Fall 2010 Soup’s On!
Original SoupMan, the concept popularized by Seinfeld, is on a roll with new franchise openings. It recently set up a flagship store at Mohegan Sun in Uncasville, CT and customers are waiting in line to slurp up the offerings.
Back in the mid-eighties, when Al Yeganeh opened a store called Soup Kitchen International on the corner of West 55th Street and 8th Avenue in Manhattan, he probably didn’t imagine that he would become a national soup icon. Today there are five “Original SoupMan” locations in Manhattan and 26 franchises across the country.
The stores have evolved somewhat since their inception. Bob Bertrand, the company’s president and chief financial officer, says the restaurants now offer deli-style sandwiches, salads and smoothies in addition to the soups. “Soup is still the champion, [however] and what our whole concept [revolves] around; soup is 40-50 percent of sales,” Bertrand says.
Customers can buy half a cup of soup and half a sandwich for $7.99. The soup prices range from $4.99 for a cup of broccoli and cheese to $11.99 for a bowl of lobster bisque. Fifty soups are offered. The chicken vegetable is the bestseller, followed by lobster bisque, jambalaya, crab bisque, and New England clam chowder.
The Original SoupMan picked Manhattan’s Hanover Square as the first franchise location because Al Yeganeh’s soup had a following in Manhattan. Before the end of this year, the SoupMan will re-open the original “flagship” store. In keeping with the original set-up, there will be no seating. A new store opened at the Mohegan Sun casino in Uncasville, CT recently. It is run by Lloyd Sugarman, one of the original creators of Johnny Rockets Hamburgers. Bertrand describes Sugarman as “the perfect franchisee.”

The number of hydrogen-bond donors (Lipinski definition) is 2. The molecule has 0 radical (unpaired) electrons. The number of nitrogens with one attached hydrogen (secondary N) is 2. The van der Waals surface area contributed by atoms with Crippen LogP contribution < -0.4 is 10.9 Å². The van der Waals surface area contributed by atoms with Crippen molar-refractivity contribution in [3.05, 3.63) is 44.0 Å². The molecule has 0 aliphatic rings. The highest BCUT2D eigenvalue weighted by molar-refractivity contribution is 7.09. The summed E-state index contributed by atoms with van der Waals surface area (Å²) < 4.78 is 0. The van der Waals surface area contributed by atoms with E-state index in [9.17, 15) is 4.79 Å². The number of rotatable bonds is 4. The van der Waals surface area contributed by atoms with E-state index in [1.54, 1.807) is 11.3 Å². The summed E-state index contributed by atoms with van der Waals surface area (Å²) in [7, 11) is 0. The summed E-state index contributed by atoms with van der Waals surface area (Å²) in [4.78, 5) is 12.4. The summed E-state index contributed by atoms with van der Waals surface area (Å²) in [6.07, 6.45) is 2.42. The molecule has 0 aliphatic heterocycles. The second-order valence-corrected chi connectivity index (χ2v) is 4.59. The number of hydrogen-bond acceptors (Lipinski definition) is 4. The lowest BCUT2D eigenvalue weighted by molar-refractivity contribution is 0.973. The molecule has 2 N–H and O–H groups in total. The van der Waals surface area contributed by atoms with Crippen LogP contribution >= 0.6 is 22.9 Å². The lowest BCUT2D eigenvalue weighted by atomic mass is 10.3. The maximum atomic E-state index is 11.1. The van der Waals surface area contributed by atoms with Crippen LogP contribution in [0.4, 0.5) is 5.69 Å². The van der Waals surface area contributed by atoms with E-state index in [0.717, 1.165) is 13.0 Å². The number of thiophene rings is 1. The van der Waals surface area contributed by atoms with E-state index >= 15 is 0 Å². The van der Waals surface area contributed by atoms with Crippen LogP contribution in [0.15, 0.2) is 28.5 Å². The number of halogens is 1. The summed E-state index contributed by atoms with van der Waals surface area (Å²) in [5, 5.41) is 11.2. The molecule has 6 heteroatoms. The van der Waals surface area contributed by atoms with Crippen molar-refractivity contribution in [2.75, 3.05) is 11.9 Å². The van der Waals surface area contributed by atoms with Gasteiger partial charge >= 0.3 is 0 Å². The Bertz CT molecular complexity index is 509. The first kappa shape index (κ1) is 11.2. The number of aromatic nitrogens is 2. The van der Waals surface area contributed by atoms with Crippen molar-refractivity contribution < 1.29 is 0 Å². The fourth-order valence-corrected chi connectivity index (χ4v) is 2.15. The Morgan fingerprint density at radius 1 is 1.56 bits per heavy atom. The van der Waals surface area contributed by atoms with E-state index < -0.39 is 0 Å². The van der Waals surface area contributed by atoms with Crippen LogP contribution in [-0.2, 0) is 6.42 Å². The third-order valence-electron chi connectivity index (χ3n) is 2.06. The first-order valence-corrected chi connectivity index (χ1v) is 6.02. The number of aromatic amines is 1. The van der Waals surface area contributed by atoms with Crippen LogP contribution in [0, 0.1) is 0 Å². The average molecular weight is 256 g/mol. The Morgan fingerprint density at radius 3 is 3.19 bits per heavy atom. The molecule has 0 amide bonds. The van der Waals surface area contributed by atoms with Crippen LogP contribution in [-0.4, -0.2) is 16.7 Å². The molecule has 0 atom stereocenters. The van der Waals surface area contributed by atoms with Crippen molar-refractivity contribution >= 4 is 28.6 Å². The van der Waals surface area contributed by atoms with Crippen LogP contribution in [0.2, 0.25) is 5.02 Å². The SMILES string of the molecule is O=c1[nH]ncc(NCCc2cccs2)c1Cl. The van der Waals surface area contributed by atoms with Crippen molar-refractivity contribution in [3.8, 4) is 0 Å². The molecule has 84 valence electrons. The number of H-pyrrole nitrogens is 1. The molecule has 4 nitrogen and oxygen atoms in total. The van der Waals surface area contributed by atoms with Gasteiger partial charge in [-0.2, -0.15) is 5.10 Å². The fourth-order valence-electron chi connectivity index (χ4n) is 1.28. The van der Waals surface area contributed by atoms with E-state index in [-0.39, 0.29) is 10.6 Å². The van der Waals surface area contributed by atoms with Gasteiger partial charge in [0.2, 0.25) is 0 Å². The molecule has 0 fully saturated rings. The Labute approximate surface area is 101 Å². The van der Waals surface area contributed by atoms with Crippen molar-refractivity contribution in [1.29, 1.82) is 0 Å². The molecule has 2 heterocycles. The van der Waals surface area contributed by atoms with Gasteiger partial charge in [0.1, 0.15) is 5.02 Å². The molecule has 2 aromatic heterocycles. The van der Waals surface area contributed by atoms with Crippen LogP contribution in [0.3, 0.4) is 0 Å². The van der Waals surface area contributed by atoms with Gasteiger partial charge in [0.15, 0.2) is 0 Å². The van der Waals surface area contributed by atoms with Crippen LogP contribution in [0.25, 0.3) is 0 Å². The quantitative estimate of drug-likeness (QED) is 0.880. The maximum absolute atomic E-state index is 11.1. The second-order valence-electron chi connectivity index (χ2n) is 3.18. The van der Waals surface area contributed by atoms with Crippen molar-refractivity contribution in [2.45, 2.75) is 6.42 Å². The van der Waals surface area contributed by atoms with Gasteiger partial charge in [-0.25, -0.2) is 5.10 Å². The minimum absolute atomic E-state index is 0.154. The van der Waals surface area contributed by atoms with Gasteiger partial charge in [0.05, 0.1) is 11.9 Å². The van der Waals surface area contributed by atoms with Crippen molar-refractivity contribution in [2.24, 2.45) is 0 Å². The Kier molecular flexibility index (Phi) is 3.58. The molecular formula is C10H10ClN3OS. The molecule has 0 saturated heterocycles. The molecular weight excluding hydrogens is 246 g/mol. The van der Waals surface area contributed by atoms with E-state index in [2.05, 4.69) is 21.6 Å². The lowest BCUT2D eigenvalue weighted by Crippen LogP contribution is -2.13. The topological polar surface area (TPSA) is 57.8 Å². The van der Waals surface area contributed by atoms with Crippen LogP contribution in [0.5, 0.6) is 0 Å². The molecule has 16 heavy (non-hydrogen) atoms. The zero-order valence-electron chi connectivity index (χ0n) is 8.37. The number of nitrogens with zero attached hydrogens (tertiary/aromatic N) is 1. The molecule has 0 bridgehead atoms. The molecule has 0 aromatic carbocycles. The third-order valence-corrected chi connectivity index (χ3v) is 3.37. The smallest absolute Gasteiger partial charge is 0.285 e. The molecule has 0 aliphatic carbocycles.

SoupMan is looking for financially solvent owner-operated franchisees or multi-unit operators, preferably with food service and business experience. Bertrand says that the total build-out is anywhere between $225-$325K.
The soups are shipped frozen, then thawed and put in a steamer, heated and served to the customer. The equipment shopping list comes down to a microwave, toaster, soup wells, convention ovens, steamers, meat slicer, and a register. Bertrand says it takes up to nine months from signing on to start up because finding the right real estate can take a long time.
Bertrand says that the Original SoupMan company has never had a direct connection to Jerry Seinfeld. The real story, Bertrand recounts, is that one of David Letterman’s writers used to stand in line for Yeganeh’s soups. When the writer left Letterman to write for Seinfeld, he contributed to the now infamous “soup episode” of 1995, which Al took great offense to. “He didn’t like the n-word, Nazi, as we called it. Jerry went to the store in 1996 to apologize and Al threw him out. Obviously we are happy that Seinfeld depicted the soup man in an episode, it has helped our business and marketing. [Al] knows it has helped his notoriety,” Bertrand says.
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